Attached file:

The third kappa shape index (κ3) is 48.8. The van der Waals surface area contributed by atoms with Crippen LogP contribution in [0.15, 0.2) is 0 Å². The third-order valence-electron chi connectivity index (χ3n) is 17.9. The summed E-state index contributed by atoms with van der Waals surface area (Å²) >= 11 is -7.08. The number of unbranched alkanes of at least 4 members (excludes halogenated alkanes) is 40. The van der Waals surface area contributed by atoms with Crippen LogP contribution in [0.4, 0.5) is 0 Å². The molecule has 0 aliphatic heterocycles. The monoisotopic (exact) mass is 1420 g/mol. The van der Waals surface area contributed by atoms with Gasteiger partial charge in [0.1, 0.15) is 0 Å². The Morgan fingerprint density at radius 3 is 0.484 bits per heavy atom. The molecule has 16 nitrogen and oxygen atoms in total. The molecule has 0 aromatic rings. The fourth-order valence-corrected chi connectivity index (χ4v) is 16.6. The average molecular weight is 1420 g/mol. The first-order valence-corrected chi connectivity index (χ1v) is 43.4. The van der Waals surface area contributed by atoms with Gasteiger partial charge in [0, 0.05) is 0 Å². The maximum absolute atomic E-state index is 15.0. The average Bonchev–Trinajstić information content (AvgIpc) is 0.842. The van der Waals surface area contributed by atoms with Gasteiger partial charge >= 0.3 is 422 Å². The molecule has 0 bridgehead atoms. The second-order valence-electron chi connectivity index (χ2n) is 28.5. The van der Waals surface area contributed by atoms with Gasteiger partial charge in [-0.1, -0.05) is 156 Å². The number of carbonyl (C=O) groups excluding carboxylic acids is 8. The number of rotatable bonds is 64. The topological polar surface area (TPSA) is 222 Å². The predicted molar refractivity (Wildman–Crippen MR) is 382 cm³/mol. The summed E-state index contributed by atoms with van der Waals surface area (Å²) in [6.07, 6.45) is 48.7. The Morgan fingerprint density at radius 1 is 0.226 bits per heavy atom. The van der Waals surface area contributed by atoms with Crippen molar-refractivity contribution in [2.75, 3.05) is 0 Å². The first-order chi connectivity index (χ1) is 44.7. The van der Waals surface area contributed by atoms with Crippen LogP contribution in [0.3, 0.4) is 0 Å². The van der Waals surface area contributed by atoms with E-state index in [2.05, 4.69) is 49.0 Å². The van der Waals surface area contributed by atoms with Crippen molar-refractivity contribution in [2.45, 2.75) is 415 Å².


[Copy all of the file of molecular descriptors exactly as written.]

The third kappa shape index (κ3) is 48.8. The van der Waals surface area contributed by atoms with Crippen LogP contribution in [0.15, 0.2) is 0 Å². The third-order valence-electron chi connectivity index (χ3n) is 17.9. The summed E-state index contributed by atoms with van der Waals surface area (Å²) >= 11 is -7.08. The number of unbranched alkanes of at least 4 members (excludes halogenated alkanes) is 40. The van der Waals surface area contributed by atoms with Crippen LogP contribution in [0.4, 0.5) is 0 Å². The molecule has 0 aliphatic heterocycles. The monoisotopic (exact) mass is 1420 g/mol. The van der Waals surface area contributed by atoms with Gasteiger partial charge in [0.1, 0.15) is 0 Å². The Morgan fingerprint density at radius 3 is 0.484 bits per heavy atom. The molecule has 16 nitrogen and oxygen atoms in total. The molecule has 0 aromatic rings. The fourth-order valence-corrected chi connectivity index (χ4v) is 16.6. The average molecular weight is 1420 g/mol. The first-order valence-corrected chi connectivity index (χ1v) is 43.4. The van der Waals surface area contributed by atoms with Gasteiger partial charge in [0, 0.05) is 0 Å². The maximum absolute atomic E-state index is 15.0. The average Bonchev–Trinajstić information content (AvgIpc) is 0.842. The van der Waals surface area contributed by atoms with Gasteiger partial charge >= 0.3 is 422 Å². The molecule has 0 bridgehead atoms. The second-order valence-electron chi connectivity index (χ2n) is 28.5. The van der Waals surface area contributed by atoms with Gasteiger partial charge in [-0.1, -0.05) is 156 Å². The number of carbonyl (C=O) groups excluding carboxylic acids is 8. The number of rotatable bonds is 64. The topological polar surface area (TPSA) is 222 Å². The predicted molar refractivity (Wildman–Crippen MR) is 382 cm³/mol. The summed E-state index contributed by atoms with van der Waals surface area (Å²) in [6.07, 6.45) is 48.7. The Morgan fingerprint density at radius 1 is 0.226 bits per heavy atom. The van der Waals surface area contributed by atoms with Crippen molar-refractivity contribution in [2.75, 3.05) is 0 Å². The first-order chi connectivity index (χ1) is 44.7. The van der Waals surface area contributed by atoms with Crippen LogP contribution in [0.3, 0.4) is 0 Å². The van der Waals surface area contributed by atoms with E-state index in [2.05, 4.69) is 49.0 Å². The van der Waals surface area contributed by atoms with Crippen molar-refractivity contribution in [2.45, 2.75) is 415 Å².